Saturday, March 19, 2022

Science "Espionage"


New Yorker - "Have Chinese Spies Infiltrated American Campuses?"

"There is a long-standing conflict between scientists, who see themselves as citizens of a cosmopolitan republic of unrestricted inquiry, and the state, which is likelier to assign a property value to knowledge. Benjamin Franklin held that “science must be an international pursuit” in service of the “improvement of humanity’s estate.” He never sought to monetize his inventions, and shared the fruits of his research with friends and rivals alike. But what looked to some like the magnanimous diffusion of progress looked to others like theft. During the Industrial Revolution, Britain declared the emigration of skilled artisans and the export of specialized machinery treasonous. Alexander Hamilton, unimpressed, paid bounties to anyone who could deliver British manufacturing secrets, and espionage drove the growth of the American textile industry.


I asked Mario Daniels, the historian, why, if we already have the tools we need, there is so much hand-wringing about China now. He suggested that what’s new is a pervasive unease about America’s decline. “The difference between now and the early Cold War was that back then the Americans always thought they were more or less the uncontested leaders,” he said. “And that has changed.”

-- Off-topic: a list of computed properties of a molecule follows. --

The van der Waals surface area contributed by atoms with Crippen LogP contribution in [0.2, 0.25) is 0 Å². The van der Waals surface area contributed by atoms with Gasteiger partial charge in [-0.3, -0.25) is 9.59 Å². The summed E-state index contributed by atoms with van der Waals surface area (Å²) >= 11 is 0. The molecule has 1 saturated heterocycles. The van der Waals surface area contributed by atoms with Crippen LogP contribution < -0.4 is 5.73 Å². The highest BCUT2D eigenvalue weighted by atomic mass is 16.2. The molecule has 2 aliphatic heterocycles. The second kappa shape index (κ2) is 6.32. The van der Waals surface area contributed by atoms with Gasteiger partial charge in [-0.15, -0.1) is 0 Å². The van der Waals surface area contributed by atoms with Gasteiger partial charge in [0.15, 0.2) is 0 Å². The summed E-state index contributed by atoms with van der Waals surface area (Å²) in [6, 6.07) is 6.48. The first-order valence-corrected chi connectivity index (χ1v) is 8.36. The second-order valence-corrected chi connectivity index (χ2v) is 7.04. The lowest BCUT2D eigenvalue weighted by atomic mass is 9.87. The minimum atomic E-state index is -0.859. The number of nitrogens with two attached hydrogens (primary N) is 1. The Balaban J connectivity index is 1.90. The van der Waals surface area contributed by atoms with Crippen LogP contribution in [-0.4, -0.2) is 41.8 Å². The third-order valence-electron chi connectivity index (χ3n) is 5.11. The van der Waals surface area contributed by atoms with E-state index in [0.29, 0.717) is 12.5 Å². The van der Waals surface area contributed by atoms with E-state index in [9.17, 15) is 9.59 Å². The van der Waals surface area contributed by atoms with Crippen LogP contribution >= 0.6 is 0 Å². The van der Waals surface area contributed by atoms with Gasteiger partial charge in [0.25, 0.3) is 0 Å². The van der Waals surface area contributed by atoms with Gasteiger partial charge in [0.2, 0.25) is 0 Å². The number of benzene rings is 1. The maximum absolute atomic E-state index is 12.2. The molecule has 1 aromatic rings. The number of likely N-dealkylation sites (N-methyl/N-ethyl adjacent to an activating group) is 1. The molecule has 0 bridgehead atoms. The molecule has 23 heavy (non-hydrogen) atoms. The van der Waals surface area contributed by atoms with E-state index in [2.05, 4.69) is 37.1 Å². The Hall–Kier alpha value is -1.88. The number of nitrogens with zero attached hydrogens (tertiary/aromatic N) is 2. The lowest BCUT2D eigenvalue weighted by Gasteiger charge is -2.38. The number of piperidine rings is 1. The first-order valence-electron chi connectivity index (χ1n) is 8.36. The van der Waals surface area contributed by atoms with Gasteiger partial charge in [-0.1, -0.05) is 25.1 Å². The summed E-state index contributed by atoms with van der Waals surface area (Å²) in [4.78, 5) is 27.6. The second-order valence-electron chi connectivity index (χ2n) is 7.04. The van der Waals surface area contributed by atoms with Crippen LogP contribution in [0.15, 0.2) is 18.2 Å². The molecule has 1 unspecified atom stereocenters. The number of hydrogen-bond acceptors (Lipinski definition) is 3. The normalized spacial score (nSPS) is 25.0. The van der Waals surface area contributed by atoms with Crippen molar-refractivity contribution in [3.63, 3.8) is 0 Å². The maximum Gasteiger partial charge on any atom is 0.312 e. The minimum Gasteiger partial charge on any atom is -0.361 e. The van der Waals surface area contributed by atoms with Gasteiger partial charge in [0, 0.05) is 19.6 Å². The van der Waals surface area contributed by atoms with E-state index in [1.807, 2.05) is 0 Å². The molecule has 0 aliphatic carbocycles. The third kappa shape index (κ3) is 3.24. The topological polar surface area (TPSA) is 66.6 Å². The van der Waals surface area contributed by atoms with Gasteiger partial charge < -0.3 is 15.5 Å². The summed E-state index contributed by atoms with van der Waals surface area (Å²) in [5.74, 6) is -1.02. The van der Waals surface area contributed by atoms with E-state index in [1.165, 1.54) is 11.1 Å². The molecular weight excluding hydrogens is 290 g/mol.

The deeper issues, though, are less likely to be resolved with the prosecution of individual actors than with a revision of our national priorities. Zuoyue Wang, a historian of science, told me that two historical episodes might guide our way forward: “One was the news of the first successful Soviet atomic-bomb test in 1949. Which spies gave them the secret? Klaus Fuchs was arrested, and that fed into the Red Scare and McCarthyism. The other was the launch of Sputnik, in 1957, and there was more introspection then. That debate led to massive investment in science, education, and technology.” He continued, “There are global problems that affect American interests, like climate change and public health and nuclear weapons, and we need international scientific collaboration to solve them.”


When I visited Tao, Peng brought out fifty dumplings she had made for lunch, but she and Tao took only a few. “We’re in big debt now,” Tao told me. They had borrowed money from several of their friends at church and received donations on GoFundMe. “If I were at Notre Dame now, faculty members’ kids get fifty per cent of their tuition paid anywhere,” Tao said. “My kids are going to hate me in the future.” Peng told me they are likely to lose the home they bought to anchor themselves in the community. She has put her licensure efforts on hold indefinitely. “I have a dream, too,” she said. “I want to be a doctor.” She looked over at Tao, who looked down at his uneaten dumplings. “He should be doing his research. It’s such a waste—it’s unfair to him, and to America. He could make so much more of a contribution, and I don’t know how they can’t see that.”

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